UFO: A Military Term Abducted by Fans of Aliens

From a Wall Street Journal story by Ben Zimmer headlined “‘UFO’: A Military Term Abducted by Fans of Aliens”:

The U.S. military recently dispatched fighter jets over North American airspace to shoot down three…well, what exactly?

The Pentagon has called them “high-altitude airborne objects.” At a press briefing on Monday, National Security Council spokesman John Kirby classified them as “unidentified aerial phenomena.” But as Rep. Jim Himes, ranking member of the House Intelligence Committee, acknowledged on NBC’s “Meet the Press,” most people just call them “UFOs,” regardless of the official terminology.

“UFO” as an abbreviated form of “unidentified flying object” may be the most common label, but it is one that government and military agencies have long sought to avoid for obvious reasons. The term unhelpfully evokes little green men in flying saucers, a popular perception going back to the 1950s.

As the website for the Air Force Declassification Office explains, “UFO” is “popularly taken as a synonym for alien spacecraft and generally most discussions of UFOs revolve around this presumption.” For this reason, “investigators now prefer to use the broader term ‘unidentified aerial phenomenon’ (or ‘UAP’), to avoid the confusion and speculative associations that have become attached to ‘UFO.’”

But the term “UFO” itself began as military-speak. In 1947, there was a flurry of sightings of what the press dubbed “flying saucers,” starting that June when a pilot named Kenneth Arnold said he saw nine mysterious disc-shaped aircraft flying near Washington’s Mount Rainier. The next month, the Twin Falls Times-News, an Idaho newspaper, reported that “unidentified flying objects” were spotted by local picnickers.

Early on, the full phrase was used by official investigators, as in a technical report from the U.S. Air Force in February 1949 that promised to help “assess the possibility of a threat to national security presented by the sighting of such large numbers of unidentified flying objects.” The snappier designation of “UFO” would take a few years to emerge. Word researcher Bill Mullins located an Air Force memorandum from Nov. 3, 1952 by Captain Edward J. Ruppelt, detailing a trip to New Mexico’s Los Alamos National Laboratory where he and a colleague “met with seven people from the lab who were interested in the subject of UFOs.”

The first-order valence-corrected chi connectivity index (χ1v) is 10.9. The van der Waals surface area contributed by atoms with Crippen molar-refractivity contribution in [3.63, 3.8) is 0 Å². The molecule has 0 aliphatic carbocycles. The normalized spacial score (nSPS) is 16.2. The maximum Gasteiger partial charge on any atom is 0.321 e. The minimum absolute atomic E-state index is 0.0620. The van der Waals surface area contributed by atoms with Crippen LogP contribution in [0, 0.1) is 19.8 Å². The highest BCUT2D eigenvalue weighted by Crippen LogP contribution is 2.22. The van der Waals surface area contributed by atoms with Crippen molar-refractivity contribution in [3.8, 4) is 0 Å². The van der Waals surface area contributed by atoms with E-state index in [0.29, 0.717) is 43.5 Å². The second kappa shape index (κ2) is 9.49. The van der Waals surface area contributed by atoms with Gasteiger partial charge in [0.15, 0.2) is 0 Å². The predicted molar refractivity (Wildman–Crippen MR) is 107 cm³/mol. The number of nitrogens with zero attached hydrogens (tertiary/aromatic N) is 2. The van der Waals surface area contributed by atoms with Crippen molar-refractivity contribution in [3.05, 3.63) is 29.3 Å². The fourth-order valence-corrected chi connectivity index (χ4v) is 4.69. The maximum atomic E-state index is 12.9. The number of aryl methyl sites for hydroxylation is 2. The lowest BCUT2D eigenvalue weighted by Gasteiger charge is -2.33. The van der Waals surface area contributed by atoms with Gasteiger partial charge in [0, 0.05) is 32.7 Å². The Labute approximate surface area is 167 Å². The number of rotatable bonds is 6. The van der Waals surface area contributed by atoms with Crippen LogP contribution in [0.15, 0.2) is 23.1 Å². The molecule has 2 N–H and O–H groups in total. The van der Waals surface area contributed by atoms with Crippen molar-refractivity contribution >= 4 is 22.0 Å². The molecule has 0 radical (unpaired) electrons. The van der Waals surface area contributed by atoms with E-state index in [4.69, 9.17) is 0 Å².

Interestingly enough, Ruppelt’s memo also referred to “the sighting of an UFO,” suggesting that he pronounced the term acronymically as “oo-foe” rather than as the initialism “yoo-eff-oh.” Later, in his 1956 book “The Report on Unidentified Flying Objects,” Ruppelt recommended pronouncing it as “yoo-foe,” though “yoo-eff-oh” would remain the most common way to say it.

“UFO” might have remained military jargon were it not for the publication of a 1953 book with the sensational title “Flying Saucers from Outer Space,” written by Donald Keyhoe, a former Marine Corps aviator. In an advance excerpt of the book for the magazine The Air Line Pilot, Keyhoe described an incident in which two F-86 jet fighters chased a “UFO (Unidentified Flying Object).” According to Jonathan Lighter, editor of “The Historical Dictionary of American Slang,” before the release of Keyhoe’s book, “‘UFO’ was a term quite unknown to the public.” By the late 1950s, a whole field of amateur “ufology” would be born.

Thanks to speculation about the interplanetary origins of such objects, “UFO” would soon join “flying saucer” as a popular designation for alien craft making earthly flybys. That necessitated yet another shift in nomenclature to avoid suggestions of science-fiction-style invasions from outer space. “Unidentified aerial phenomena,” or “UAP” for short, became the new term of art.

In the latest terminological twist, NASA has modified “UAP” to stand for a slightly different phrase: “unidentified anomalous phenomena.” But no matter the bureaucratic relabeling, that won’t stop people from using the word “UFO”—with all the cultural baggage it entails.

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